15. In any event Canada considered that the May 22, 1991 administrative decision erred in its reliance on GAAP because the GAAP principles are designed to serve a completely different purpose than the FTA value test. GAAP are largely concerned with the integrity of the reporting of the financial results of a business enterprise. This objective is completely different from the objective of the FTA value test which is a measure of "value added".8

16. With respect to the negotiating history of the FTA, Canada argued that "the best evidence of the intent of the Parties is the text of the Agreement. More important still, the text is the only evidence of what they actually achieved jointly as distinct from what they might have desired individually".9

(b) Submissions of the United States

17. The United States submitted that the plain and ordinary meaning of Article 304 was that interest expenses and other costs of financial services were expressly excluded from the definition of direct cost of processing or assembling. This was the general rule of Article 304 stated in subparagraph (g). Only one exception was provided for, namely mortgage interest for real property used in the production of goods, a specific and carefully limited exception. 10

18. The United States argued that the ordinary meaning of "financial services" in subparagraph (g) included the provision of credit. While Chapter 3 contained no definition of financial service, Article 1706 defined it as "a service of a financial nature offered by a financial institution excluding the underwriting and selling of insurance policies". While Article 1706 is not directly applicable to Article 304, it is evidence of what the drafters of the FTA understood by the expression "financial services". 11 The United States also cited the definition of financial services in the Draft Final Act of the Uruguay Round of Multilateral Trade Negotiations which included "lending of all types including consumer credit, mortgage credit, factoring and financing of commercial transactions". Thus, in the view of the United States, the ordinary meaning of the term "financial services" was that it covered interest expenses on funds borrowed. 12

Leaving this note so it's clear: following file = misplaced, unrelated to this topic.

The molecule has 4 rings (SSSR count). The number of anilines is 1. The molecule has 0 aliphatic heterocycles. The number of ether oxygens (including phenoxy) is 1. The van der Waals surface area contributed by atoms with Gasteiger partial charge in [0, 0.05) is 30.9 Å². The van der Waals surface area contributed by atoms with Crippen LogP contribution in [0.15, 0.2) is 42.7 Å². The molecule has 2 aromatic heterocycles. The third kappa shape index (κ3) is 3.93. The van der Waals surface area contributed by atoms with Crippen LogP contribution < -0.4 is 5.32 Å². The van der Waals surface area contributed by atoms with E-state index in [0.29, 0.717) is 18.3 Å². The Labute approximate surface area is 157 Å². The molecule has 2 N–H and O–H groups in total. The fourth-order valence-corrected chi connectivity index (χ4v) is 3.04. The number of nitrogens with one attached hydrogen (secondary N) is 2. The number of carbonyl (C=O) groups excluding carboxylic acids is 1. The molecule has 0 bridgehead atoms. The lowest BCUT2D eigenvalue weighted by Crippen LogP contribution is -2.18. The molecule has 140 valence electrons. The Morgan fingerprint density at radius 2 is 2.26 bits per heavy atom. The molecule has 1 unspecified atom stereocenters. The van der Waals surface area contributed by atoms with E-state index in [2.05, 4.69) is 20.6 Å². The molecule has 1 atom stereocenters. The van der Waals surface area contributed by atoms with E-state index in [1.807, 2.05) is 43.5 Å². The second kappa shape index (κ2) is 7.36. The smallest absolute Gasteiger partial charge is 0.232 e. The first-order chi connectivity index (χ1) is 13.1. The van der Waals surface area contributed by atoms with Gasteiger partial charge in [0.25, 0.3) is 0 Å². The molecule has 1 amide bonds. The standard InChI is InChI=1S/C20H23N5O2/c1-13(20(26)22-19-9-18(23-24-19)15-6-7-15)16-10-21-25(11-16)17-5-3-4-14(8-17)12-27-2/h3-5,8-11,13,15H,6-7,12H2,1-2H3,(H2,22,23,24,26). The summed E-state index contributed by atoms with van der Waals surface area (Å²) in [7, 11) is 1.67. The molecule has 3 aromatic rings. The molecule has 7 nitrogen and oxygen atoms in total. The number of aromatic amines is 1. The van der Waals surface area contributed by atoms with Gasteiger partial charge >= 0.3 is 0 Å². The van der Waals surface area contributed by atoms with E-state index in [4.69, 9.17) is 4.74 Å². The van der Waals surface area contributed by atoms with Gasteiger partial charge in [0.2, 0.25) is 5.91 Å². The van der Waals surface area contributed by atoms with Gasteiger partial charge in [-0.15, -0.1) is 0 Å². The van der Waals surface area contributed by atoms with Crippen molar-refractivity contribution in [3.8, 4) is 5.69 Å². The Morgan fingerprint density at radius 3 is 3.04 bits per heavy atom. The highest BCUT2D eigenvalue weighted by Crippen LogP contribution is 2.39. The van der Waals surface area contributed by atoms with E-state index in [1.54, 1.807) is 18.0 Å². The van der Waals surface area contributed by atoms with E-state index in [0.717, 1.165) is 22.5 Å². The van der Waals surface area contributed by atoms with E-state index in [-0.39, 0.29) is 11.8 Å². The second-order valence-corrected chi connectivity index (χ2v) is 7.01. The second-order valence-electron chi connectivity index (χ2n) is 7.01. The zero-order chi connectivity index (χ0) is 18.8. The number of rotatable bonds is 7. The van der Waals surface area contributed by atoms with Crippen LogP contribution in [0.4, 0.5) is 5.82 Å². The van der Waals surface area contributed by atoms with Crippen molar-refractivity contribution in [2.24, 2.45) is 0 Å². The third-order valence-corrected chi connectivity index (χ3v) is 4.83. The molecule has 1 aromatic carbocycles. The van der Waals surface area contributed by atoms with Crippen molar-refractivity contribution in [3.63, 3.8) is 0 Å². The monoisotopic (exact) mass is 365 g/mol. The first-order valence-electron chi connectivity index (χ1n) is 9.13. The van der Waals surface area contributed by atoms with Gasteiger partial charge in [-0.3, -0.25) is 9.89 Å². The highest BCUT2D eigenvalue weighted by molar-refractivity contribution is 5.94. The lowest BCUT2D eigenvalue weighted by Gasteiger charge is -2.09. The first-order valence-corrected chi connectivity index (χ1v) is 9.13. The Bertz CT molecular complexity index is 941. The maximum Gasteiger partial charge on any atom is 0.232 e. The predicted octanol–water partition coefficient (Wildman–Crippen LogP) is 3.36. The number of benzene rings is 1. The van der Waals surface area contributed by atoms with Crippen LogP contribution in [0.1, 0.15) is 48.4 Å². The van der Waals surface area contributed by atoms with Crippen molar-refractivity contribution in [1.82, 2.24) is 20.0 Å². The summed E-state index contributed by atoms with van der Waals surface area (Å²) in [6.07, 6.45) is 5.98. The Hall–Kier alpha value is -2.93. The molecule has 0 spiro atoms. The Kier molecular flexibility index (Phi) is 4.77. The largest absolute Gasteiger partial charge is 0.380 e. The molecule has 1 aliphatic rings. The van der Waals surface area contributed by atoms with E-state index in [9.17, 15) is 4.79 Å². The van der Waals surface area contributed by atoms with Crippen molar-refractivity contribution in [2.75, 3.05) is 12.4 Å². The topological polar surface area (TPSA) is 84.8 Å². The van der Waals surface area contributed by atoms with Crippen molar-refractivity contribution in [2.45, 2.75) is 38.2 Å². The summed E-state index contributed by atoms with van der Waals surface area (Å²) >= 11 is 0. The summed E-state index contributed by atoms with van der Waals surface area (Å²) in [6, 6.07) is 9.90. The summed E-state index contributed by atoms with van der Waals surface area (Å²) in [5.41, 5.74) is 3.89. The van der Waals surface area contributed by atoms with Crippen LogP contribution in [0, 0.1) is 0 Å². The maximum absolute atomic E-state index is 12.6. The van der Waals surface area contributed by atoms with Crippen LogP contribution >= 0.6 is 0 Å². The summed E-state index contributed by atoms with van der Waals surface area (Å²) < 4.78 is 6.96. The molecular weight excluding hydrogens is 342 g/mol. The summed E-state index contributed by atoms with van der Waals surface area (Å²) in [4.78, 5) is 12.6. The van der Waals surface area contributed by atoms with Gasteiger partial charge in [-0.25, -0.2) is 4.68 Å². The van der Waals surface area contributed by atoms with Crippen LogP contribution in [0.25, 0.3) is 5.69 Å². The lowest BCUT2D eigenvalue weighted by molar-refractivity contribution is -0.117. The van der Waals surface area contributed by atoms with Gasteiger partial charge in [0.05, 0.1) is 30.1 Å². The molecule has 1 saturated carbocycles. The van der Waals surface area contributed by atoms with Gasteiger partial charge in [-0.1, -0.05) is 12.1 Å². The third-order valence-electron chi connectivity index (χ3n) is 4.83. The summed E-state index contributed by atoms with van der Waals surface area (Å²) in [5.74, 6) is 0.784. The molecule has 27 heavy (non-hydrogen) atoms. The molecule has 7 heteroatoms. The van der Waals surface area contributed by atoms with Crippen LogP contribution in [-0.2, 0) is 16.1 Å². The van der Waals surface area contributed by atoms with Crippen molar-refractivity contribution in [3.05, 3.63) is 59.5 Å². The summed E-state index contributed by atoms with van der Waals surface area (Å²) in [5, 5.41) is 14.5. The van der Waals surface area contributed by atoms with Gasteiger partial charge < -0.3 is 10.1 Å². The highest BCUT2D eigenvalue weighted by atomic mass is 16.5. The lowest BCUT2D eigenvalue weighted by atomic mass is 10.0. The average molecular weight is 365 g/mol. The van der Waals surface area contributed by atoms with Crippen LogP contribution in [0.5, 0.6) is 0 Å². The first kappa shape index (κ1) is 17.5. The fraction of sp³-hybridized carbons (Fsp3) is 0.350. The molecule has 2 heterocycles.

19. The United States argued that the fact that a cost, such as interest, could be allocated to the production of a good did not in itself qualify that cost to be allowed as a direct cost of production or assembly of the good. In order to be allowed as a direct cost of processing a cost must not only be allocable to the cost of producing the good, it must also be a cost of production within the meaning of the FTA. Financial services costs, being expressly excluded from the definition of direct cost by subparagraph (g), may not be counted even if such costs could otherwise reasonably be allocated to the production of that good. 13